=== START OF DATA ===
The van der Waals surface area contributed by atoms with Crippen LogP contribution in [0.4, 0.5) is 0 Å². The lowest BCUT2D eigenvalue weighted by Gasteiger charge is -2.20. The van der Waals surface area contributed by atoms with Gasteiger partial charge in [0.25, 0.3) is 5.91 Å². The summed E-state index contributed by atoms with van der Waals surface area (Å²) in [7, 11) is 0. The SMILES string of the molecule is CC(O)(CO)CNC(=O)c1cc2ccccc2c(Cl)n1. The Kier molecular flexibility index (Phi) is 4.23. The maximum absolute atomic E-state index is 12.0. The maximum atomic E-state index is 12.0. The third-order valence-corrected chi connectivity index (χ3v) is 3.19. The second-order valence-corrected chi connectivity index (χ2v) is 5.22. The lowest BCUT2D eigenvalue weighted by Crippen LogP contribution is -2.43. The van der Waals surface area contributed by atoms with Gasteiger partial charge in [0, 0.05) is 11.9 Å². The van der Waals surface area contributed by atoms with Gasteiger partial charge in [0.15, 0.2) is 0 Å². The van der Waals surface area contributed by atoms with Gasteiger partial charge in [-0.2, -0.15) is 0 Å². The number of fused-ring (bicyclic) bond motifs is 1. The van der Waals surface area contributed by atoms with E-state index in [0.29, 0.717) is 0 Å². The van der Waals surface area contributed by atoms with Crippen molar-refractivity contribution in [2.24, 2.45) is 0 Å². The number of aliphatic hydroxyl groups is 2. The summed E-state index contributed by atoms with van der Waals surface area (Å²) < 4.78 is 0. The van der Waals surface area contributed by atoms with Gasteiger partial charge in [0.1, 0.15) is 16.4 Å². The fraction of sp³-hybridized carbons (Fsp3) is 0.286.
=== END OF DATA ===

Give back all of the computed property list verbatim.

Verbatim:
The van der Waals surface area contributed by atoms with Crippen LogP contribution in [0.4, 0.5) is 0 Å². The lowest BCUT2D eigenvalue weighted by Gasteiger charge is -2.20. The van der Waals surface area contributed by atoms with Gasteiger partial charge in [0.25, 0.3) is 5.91 Å². The summed E-state index contributed by atoms with van der Waals surface area (Å²) in [7, 11) is 0. The SMILES string of the molecule is CC(O)(CO)CNC(=O)c1cc2ccccc2c(Cl)n1. The Kier molecular flexibility index (Phi) is 4.23. The maximum absolute atomic E-state index is 12.0. The maximum atomic E-state index is 12.0. The third-order valence-corrected chi connectivity index (χ3v) is 3.19. The second-order valence-corrected chi connectivity index (χ2v) is 5.22. The lowest BCUT2D eigenvalue weighted by Crippen LogP contribution is -2.43. The van der Waals surface area contributed by atoms with Gasteiger partial charge in [0, 0.05) is 11.9 Å². The van der Waals surface area contributed by atoms with Gasteiger partial charge in [0.15, 0.2) is 0 Å². The van der Waals surface area contributed by atoms with Gasteiger partial charge in [-0.2, -0.15) is 0 Å². The number of fused-ring (bicyclic) bond motifs is 1. The van der Waals surface area contributed by atoms with E-state index in [0.29, 0.717) is 0 Å². The van der Waals surface area contributed by atoms with Crippen molar-refractivity contribution in [2.24, 2.45) is 0 Å². The number of aliphatic hydroxyl groups is 2. The summed E-state index contributed by atoms with van der Waals surface area (Å²) < 4.78 is 0. The van der Waals surface area contributed by atoms with Gasteiger partial charge in [0.1, 0.15) is 16.4 Å². The fraction of sp³-hybridized carbons (Fsp3) is 0.286.